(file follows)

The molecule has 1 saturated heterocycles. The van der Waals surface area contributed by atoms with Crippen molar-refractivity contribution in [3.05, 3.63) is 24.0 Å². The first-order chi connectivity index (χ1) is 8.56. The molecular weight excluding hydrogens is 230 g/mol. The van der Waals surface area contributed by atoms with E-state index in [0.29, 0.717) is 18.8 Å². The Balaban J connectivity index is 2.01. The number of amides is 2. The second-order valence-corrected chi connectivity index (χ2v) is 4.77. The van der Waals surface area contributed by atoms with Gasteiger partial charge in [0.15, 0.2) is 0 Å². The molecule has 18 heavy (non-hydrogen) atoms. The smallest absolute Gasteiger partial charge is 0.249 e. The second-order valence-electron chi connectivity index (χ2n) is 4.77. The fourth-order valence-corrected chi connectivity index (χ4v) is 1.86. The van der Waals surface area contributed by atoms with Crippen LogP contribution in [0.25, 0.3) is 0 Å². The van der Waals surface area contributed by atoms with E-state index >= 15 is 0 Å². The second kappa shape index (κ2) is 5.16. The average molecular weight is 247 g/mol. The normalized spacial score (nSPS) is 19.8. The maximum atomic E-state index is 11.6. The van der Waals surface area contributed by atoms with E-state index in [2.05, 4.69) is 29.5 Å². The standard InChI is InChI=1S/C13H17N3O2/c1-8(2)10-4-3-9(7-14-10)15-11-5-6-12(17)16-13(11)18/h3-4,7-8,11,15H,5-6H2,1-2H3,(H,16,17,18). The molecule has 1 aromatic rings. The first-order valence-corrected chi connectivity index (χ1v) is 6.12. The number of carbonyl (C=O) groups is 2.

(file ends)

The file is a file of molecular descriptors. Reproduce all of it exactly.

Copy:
The molecule has 1 saturated heterocycles. The van der Waals surface area contributed by atoms with Crippen molar-refractivity contribution in [3.05, 3.63) is 24.0 Å². The first-order chi connectivity index (χ1) is 8.56. The molecular weight excluding hydrogens is 230 g/mol. The van der Waals surface area contributed by atoms with E-state index in [0.29, 0.717) is 18.8 Å². The Balaban J connectivity index is 2.01. The number of amides is 2. The second-order valence-corrected chi connectivity index (χ2v) is 4.77. The van der Waals surface area contributed by atoms with Gasteiger partial charge in [0.15, 0.2) is 0 Å². The molecule has 18 heavy (non-hydrogen) atoms. The smallest absolute Gasteiger partial charge is 0.249 e. The second-order valence-electron chi connectivity index (χ2n) is 4.77. The fourth-order valence-corrected chi connectivity index (χ4v) is 1.86. The van der Waals surface area contributed by atoms with Crippen LogP contribution in [0.25, 0.3) is 0 Å². The van der Waals surface area contributed by atoms with E-state index >= 15 is 0 Å². The second kappa shape index (κ2) is 5.16. The average molecular weight is 247 g/mol. The normalized spacial score (nSPS) is 19.8. The maximum atomic E-state index is 11.6. The van der Waals surface area contributed by atoms with E-state index in [2.05, 4.69) is 29.5 Å². The standard InChI is InChI=1S/C13H17N3O2/c1-8(2)10-4-3-9(7-14-10)15-11-5-6-12(17)16-13(11)18/h3-4,7-8,11,15H,5-6H2,1-2H3,(H,16,17,18). The molecule has 1 aromatic rings. The first-order valence-corrected chi connectivity index (χ1v) is 6.12. The number of carbonyl (C=O) groups is 2.